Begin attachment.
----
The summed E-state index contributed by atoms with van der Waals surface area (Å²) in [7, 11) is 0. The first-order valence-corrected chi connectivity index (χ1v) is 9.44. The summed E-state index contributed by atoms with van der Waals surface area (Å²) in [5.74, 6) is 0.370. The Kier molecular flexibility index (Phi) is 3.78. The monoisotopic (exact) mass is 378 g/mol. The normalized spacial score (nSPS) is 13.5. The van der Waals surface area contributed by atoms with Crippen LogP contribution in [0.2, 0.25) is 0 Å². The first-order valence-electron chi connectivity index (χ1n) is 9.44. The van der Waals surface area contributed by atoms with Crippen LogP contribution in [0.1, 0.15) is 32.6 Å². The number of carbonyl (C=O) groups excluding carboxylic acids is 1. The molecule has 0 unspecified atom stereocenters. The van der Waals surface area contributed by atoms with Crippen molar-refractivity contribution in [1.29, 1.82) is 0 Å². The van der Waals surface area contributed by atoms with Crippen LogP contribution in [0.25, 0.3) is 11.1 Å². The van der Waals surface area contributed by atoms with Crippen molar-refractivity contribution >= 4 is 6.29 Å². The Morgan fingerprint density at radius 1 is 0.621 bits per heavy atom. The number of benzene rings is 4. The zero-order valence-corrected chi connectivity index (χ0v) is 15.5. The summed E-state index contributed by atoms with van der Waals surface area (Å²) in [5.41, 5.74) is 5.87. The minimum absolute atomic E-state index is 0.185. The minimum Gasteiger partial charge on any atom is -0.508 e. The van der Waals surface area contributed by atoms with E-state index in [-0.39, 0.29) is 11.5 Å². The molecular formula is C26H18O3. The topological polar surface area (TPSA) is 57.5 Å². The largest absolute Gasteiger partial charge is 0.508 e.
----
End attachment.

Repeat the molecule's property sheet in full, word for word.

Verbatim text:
The summed E-state index contributed by atoms with van der Waals surface area (Å²) in [7, 11) is 0. The first-order valence-corrected chi connectivity index (χ1v) is 9.44. The summed E-state index contributed by atoms with van der Waals surface area (Å²) in [5.74, 6) is 0.370. The Kier molecular flexibility index (Phi) is 3.78. The monoisotopic (exact) mass is 378 g/mol. The normalized spacial score (nSPS) is 13.5. The van der Waals surface area contributed by atoms with Crippen LogP contribution in [0.2, 0.25) is 0 Å². The first-order valence-electron chi connectivity index (χ1n) is 9.44. The van der Waals surface area contributed by atoms with Crippen LogP contribution in [0.1, 0.15) is 32.6 Å². The number of carbonyl (C=O) groups excluding carboxylic acids is 1. The molecule has 0 unspecified atom stereocenters. The van der Waals surface area contributed by atoms with Crippen molar-refractivity contribution in [1.29, 1.82) is 0 Å². The van der Waals surface area contributed by atoms with Crippen LogP contribution in [0.25, 0.3) is 11.1 Å². The van der Waals surface area contributed by atoms with Crippen molar-refractivity contribution >= 4 is 6.29 Å². The Morgan fingerprint density at radius 1 is 0.621 bits per heavy atom. The number of benzene rings is 4. The zero-order valence-corrected chi connectivity index (χ0v) is 15.5. The summed E-state index contributed by atoms with van der Waals surface area (Å²) in [5.41, 5.74) is 5.87. The minimum absolute atomic E-state index is 0.185. The minimum Gasteiger partial charge on any atom is -0.508 e. The van der Waals surface area contributed by atoms with E-state index in [-0.39, 0.29) is 11.5 Å². The molecular formula is C26H18O3. The topological polar surface area (TPSA) is 57.5 Å². The largest absolute Gasteiger partial charge is 0.508 e.